Living With Osteoporosis: 5 Tips to Help You Stay Safe & Independent
Bay Alarm Medical
June 6, 2018
In the time it takes you to read this article, at least 60 people will suffer an osteoporosis-related fracture These broken bones cost an estimated $20 billion in health care costs in the United States each year, and numbers are rising. These 5 tips can help you manage the disease while staying safe and independent at home.
#1 – Stay Active
As people age, many tend to become less active (or maybe they were never active to begin with). Various studies have shown that people lose an average of 1% of muscle mass per year beginning around age 50. By the time you hit age 75, that’s a considerable decline!
Loss of muscle mass increases the risk of falls, but fortunately, you can build muscle at any age.
- Walking: This low-impact, weight-bearing activity requires no special equipment or expertise. As you become more fit and increase your pace, it’s also a heart-healthy aerobic exercise.
- Strength training: People tend to avoid this because they picture weight lifters throwing around huge barbells, but you can also build muscle using resistance bands, small hand weights, and even weight-bearing exercises like squats and planks.
Always talk with your doctor before beginning any exercise program. People with advanced osteoporosis may need to begin with non-weight bearing exercises like water aerobics and cycling.
If you exercise alone, consider getting a medical alert system with fall detection. Hospital emergency rooms treat thousands of people each year for treadmill injuries.
#2 – Work on Your Balance
As people age, the body’s systems responsible for maintaining balance become less effective, and that can result in falls and fractures. Silver Sneakers recommends these six exercises for balance and stability.
Many seniors enjoy yoga for its calming benefits as well as improvements in flexibility and balance. Find an instructor who understands osteoporosis and can help you develop a safe, effective exercise routine.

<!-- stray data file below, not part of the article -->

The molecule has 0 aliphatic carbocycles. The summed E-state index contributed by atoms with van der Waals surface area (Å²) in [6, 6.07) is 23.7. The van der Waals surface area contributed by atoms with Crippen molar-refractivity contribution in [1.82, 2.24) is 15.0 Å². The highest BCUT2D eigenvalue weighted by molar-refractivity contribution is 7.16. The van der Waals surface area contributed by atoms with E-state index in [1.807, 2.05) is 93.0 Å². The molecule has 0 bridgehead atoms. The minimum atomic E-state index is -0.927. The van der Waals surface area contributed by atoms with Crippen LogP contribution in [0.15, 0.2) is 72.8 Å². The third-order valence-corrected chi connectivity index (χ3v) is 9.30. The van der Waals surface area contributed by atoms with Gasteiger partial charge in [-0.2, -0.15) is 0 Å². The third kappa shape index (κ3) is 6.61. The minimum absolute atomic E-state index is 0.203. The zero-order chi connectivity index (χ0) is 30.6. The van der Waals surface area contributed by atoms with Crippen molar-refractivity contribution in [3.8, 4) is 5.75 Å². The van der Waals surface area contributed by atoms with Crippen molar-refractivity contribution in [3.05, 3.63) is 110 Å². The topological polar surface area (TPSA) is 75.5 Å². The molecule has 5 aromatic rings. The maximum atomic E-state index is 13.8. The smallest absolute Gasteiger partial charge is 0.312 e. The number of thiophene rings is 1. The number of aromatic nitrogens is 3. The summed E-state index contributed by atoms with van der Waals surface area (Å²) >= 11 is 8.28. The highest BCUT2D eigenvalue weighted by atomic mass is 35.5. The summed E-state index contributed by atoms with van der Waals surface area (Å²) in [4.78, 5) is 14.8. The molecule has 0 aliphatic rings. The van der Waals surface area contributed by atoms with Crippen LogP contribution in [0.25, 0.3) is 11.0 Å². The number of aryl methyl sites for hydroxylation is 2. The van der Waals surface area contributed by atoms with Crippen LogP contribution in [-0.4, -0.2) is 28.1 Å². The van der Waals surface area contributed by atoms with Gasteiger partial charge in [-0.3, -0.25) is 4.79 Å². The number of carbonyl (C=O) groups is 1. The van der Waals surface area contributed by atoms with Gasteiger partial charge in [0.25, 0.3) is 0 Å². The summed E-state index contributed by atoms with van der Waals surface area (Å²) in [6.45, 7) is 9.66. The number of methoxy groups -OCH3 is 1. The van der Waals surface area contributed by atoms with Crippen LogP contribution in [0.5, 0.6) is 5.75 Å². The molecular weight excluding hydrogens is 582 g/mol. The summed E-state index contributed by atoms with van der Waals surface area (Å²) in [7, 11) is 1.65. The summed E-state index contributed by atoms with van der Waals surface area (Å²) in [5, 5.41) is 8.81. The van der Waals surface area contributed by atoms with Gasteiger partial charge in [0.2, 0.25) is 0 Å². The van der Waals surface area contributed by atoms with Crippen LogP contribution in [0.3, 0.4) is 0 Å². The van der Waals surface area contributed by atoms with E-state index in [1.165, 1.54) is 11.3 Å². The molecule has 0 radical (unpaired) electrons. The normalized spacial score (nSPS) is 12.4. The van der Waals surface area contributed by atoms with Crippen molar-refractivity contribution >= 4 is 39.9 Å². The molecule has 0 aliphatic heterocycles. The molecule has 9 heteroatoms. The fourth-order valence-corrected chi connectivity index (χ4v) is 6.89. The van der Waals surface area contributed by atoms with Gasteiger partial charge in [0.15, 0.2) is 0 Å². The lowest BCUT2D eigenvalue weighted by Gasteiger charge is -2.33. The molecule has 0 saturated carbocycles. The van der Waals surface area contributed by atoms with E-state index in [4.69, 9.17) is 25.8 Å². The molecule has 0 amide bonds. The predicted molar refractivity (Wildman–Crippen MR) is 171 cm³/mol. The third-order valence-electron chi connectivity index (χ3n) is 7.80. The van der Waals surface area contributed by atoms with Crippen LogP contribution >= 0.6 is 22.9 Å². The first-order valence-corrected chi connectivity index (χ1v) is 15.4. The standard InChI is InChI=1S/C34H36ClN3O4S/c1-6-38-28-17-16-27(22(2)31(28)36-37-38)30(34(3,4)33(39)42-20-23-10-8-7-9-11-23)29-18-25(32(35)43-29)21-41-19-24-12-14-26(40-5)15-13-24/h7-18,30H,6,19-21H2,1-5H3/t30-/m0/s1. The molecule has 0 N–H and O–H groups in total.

#3 – Get Plenty of Calcium
As children, we all learned that calcium helps “build strong bones and teeth.” We all need those as we age, right? But now, nutritionists have found that calcium by itself isn’t enough. Strong bones require more:
- Vitamin D helps your body absorb calcium. Some studies have found that osteoporosis patients benefit from large doses of vitamin D – up to 1200 milligrams per day.
- Reduce salt intake because sodium contributes to calcium loss.
- Limit soft drink consumption. Many carbonated drinks contain phosphoric acid, which promotes calcium loss.
- Limit caffeine consumption. Coffee, tea, and soft drinks in moderation are fine, but remember that you lose 6mg of calcium for every 100 mg of caffeine.
When taking calcium supplements, remember that your body can only absorb about 500 milligrams at one time. It’s more effective to take several supplements throughout the day than a mega dose at one time. Even better: eat a healthy diet and get your calcium naturally.
#4 Eat Lean Protein
Your bones are about 50% protein, so keep feeding them!
Lean protein is best; fatty meats and cheeses can increase weight, which puts further strength on fragile bones. Good protein options include:
- Soy products (tofu, tempeh, and soy-based drinks) are rich in protein, but also contain oxalates – substances that inhibit calcium absorption. They’re good, low-fat protein sources, but make sure you get plenty of calcium.
- Low fat or fat-free dairy products
- Lean poultry and seafood
#5 Take Your Medicine
There are multiple drugs on the market that help prevent fractures, but many people are reluctant to take them. In 2016, the Journal of Bone & Mineral Research printed an editorial calling the situation “A Crisis in the Treatment of Bone & Osteoporosis.”
“… despite the development of several effective drugs to prevent fractures, many patients, even those of unequivocally need treatment, are either not being prescribed osteoporosis medications at all, or when prescribed, refuse to take them.”
One study found that the use of the medications fell from “… an already dismal 15 percent in 2004 to an abysmal 3 percent in the last quarter of 2013.”
There are risks with any drug, and osteoporosis drugs do come with potential side effects, so talk with your doctor and do research about your own risks vs. benefits. The National Osteoporosis Foundation has information about types of treatment and payment options.
Medical Alert Systems & Osteoporosis
A broken bone is a serious condition for anyone, but for seniors, even a “minor” break can mean loss of mobility, independence, and even premature death. A 2015 study conducted in Australia found that almost any fracture – from the dreaded broken hip to a broken ankle or wrist – results in a twofold increase in death risk over the next few years. Many factors contribute to senior falls, but osteoporosis is a leading cause of broken bones that result from those falls.
A home medical life alert system can’t prevent osteoporosis, but it can make it easier for you to summon help in case you’re injured in a fall. A medical alert with fall detection adds another layer of protection. If you’re unable to push the button to summon help, the system alerts an operator who can quickly dispatch first responders.
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